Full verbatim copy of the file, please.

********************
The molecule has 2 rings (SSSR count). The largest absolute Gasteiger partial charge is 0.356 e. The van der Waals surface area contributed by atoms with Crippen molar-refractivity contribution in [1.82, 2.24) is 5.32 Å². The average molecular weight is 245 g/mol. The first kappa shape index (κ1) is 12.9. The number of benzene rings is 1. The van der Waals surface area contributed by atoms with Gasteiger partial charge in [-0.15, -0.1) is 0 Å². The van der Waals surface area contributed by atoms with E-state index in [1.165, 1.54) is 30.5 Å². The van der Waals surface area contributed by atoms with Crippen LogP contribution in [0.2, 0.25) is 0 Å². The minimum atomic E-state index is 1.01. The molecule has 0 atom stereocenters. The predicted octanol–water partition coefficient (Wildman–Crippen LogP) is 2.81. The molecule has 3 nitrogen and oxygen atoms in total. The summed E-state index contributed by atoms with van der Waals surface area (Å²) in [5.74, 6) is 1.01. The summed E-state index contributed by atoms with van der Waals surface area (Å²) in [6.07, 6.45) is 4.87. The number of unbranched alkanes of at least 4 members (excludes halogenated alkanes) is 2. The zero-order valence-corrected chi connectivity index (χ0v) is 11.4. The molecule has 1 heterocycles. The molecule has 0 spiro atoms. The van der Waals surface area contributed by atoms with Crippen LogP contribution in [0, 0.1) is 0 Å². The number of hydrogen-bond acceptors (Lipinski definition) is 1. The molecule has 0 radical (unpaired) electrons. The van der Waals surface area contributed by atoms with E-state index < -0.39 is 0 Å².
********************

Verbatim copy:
The molecule has 2 rings (SSSR count). The largest absolute Gasteiger partial charge is 0.356 e. The van der Waals surface area contributed by atoms with Crippen molar-refractivity contribution in [1.82, 2.24) is 5.32 Å². The average molecular weight is 245 g/mol. The first kappa shape index (κ1) is 12.9. The number of benzene rings is 1. The van der Waals surface area contributed by atoms with Gasteiger partial charge in [-0.15, -0.1) is 0 Å². The van der Waals surface area contributed by atoms with E-state index in [1.165, 1.54) is 30.5 Å². The van der Waals surface area contributed by atoms with Crippen LogP contribution in [0.2, 0.25) is 0 Å². The minimum atomic E-state index is 1.01. The molecule has 0 atom stereocenters. The predicted octanol–water partition coefficient (Wildman–Crippen LogP) is 2.81. The molecule has 3 nitrogen and oxygen atoms in total. The summed E-state index contributed by atoms with van der Waals surface area (Å²) in [5.74, 6) is 1.01. The summed E-state index contributed by atoms with van der Waals surface area (Å²) in [6.07, 6.45) is 4.87. The number of unbranched alkanes of at least 4 members (excludes halogenated alkanes) is 2. The zero-order valence-corrected chi connectivity index (χ0v) is 11.4. The molecule has 1 heterocycles. The molecule has 0 spiro atoms. The van der Waals surface area contributed by atoms with Crippen LogP contribution in [0, 0.1) is 0 Å². The number of hydrogen-bond acceptors (Lipinski definition) is 1. The molecule has 0 radical (unpaired) electrons. The van der Waals surface area contributed by atoms with E-state index < -0.39 is 0 Å².